Hayley Robson, co-founder of Day True says, ‘The trend for open plan living continues, but with more people using the space at the same time we will need to find other ways to ‘screen’ or ‘divide’ the various functions of an ‘open plan’ space, to allow for flexible use throughout the day.’

We’ve seen how bookcases can be used to cleverly zone a room, as well as curtains, while Crittall-style partitions and room dividers are more popular than ever.

In September 2020, John Lewis reported a 65% increase in sales of the iconic String flexible shelving system and a 73% increase in small designer desks, as people seek to create flexible zoned home working areas.

(Image credit: The Makers House)


Japandi style blurs Japanese minimalism with pared back Scandi cool. The Japandi trend, adopted by design lovers for it’s minimalistic and harmonious style, offers simplicity and function and a timeless design aesthetic.

Duvet Day by@design_at_nineteen for Coat Paints, £40 for 2.5L 
(Image credit: coat paints)

Searches for this look have sky-rocketed over the past months, and the style is still growing in popularity.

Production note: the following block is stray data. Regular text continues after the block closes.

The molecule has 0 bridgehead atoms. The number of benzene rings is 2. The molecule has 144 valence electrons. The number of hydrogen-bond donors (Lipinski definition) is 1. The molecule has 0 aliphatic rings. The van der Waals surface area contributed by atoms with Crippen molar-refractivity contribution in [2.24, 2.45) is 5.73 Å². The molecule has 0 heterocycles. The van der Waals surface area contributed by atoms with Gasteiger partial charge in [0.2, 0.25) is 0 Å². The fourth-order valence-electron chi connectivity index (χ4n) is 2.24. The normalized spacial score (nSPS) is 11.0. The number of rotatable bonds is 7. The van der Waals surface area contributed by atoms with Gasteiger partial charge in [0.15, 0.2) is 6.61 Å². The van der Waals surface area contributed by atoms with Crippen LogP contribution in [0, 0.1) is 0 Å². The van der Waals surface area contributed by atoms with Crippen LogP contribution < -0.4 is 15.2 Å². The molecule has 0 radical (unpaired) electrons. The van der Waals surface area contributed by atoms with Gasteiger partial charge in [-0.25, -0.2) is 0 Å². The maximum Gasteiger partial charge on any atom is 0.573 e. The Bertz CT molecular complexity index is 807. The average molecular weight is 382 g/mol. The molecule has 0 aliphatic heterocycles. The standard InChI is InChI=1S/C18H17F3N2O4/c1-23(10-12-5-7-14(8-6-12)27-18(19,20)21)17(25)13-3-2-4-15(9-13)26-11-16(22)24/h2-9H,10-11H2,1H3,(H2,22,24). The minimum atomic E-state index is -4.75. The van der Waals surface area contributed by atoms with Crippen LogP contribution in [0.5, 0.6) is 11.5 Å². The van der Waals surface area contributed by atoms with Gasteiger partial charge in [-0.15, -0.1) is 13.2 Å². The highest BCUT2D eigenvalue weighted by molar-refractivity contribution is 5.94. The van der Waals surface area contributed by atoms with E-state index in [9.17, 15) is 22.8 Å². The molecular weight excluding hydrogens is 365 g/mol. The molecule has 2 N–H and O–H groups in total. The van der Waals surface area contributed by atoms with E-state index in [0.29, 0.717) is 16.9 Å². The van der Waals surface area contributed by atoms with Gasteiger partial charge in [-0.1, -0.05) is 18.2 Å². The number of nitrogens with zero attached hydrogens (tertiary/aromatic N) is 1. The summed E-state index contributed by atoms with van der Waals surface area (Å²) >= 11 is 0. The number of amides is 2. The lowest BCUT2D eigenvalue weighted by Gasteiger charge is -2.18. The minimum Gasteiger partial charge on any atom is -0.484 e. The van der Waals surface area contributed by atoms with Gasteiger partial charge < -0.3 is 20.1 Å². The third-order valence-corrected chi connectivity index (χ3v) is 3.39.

Alick Burnett, Business Development Manager at Blooming Artificial, says: For 2021, we expect to continue seeing minimalist styles featuring neutral, earthy hues and lots of mood-boosting greenery.”


There are vases that do an admirable job of holding flowers – which you probably have forgotten you even own. And then there are statement vases that have the power to transform an interior in an instant. It’s the latter category that is set to bring much-needed joie de vivre to this year’s decorating: big bold, oversized designs and unusual shapes are dominating the 2021 S/S collections. 

Strom vase by Raawi, Heal’s
(Image credit: Emily Dunstan/Heal’s)


Biophilic design is the technical term for design and architecture that focuses on our innate human connection to nature and incorporates nature at its core (rather than as an after thought). In other words: it’s all about bringing the outdoors in, and indoors out.